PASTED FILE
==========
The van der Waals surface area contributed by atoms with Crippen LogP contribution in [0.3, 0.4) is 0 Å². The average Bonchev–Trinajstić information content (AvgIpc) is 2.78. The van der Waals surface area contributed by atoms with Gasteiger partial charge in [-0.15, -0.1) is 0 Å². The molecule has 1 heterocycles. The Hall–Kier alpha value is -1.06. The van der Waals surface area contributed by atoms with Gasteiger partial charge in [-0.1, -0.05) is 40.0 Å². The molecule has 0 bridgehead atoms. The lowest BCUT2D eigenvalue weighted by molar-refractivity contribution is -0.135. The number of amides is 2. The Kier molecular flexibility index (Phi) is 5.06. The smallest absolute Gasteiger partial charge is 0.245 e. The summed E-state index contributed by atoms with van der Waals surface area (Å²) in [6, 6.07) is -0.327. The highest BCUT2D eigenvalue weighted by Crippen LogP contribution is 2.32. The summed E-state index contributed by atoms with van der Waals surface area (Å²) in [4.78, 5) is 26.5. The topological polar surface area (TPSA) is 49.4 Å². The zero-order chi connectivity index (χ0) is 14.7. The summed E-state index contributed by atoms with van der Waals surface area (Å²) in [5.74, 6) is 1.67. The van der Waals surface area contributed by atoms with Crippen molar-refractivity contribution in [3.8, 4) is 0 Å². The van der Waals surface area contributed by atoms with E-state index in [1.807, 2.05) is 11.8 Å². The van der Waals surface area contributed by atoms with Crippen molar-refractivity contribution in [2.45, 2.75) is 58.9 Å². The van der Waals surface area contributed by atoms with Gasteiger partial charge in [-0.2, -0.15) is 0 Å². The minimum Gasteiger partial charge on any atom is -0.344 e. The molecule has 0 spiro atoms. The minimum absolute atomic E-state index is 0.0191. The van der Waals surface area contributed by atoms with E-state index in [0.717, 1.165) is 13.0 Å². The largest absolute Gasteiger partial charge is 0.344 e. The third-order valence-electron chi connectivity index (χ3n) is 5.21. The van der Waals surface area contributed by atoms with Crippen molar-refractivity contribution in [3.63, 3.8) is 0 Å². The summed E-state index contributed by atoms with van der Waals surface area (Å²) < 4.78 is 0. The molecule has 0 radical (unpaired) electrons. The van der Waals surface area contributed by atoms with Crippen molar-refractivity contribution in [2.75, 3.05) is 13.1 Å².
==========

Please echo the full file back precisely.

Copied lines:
The van der Waals surface area contributed by atoms with Crippen LogP contribution in [0.3, 0.4) is 0 Å². The average Bonchev–Trinajstić information content (AvgIpc) is 2.78. The van der Waals surface area contributed by atoms with Gasteiger partial charge in [-0.15, -0.1) is 0 Å². The molecule has 1 heterocycles. The Hall–Kier alpha value is -1.06. The van der Waals surface area contributed by atoms with Gasteiger partial charge in [-0.1, -0.05) is 40.0 Å². The molecule has 0 bridgehead atoms. The lowest BCUT2D eigenvalue weighted by molar-refractivity contribution is -0.135. The number of amides is 2. The Kier molecular flexibility index (Phi) is 5.06. The smallest absolute Gasteiger partial charge is 0.245 e. The summed E-state index contributed by atoms with van der Waals surface area (Å²) in [6, 6.07) is -0.327. The highest BCUT2D eigenvalue weighted by Crippen LogP contribution is 2.32. The summed E-state index contributed by atoms with van der Waals surface area (Å²) in [4.78, 5) is 26.5. The topological polar surface area (TPSA) is 49.4 Å². The zero-order chi connectivity index (χ0) is 14.7. The summed E-state index contributed by atoms with van der Waals surface area (Å²) in [5.74, 6) is 1.67. The van der Waals surface area contributed by atoms with Crippen molar-refractivity contribution in [3.8, 4) is 0 Å². The van der Waals surface area contributed by atoms with E-state index in [1.807, 2.05) is 11.8 Å². The van der Waals surface area contributed by atoms with Crippen molar-refractivity contribution in [2.45, 2.75) is 58.9 Å². The van der Waals surface area contributed by atoms with Gasteiger partial charge in [-0.2, -0.15) is 0 Å². The minimum Gasteiger partial charge on any atom is -0.344 e. The molecule has 0 spiro atoms. The minimum absolute atomic E-state index is 0.0191. The van der Waals surface area contributed by atoms with E-state index in [0.717, 1.165) is 13.0 Å². The largest absolute Gasteiger partial charge is 0.344 e. The third-order valence-electron chi connectivity index (χ3n) is 5.21. The van der Waals surface area contributed by atoms with Crippen molar-refractivity contribution in [3.63, 3.8) is 0 Å². The summed E-state index contributed by atoms with van der Waals surface area (Å²) < 4.78 is 0. The molecule has 0 radical (unpaired) electrons. The van der Waals surface area contributed by atoms with Crippen molar-refractivity contribution in [2.75, 3.05) is 13.1 Å².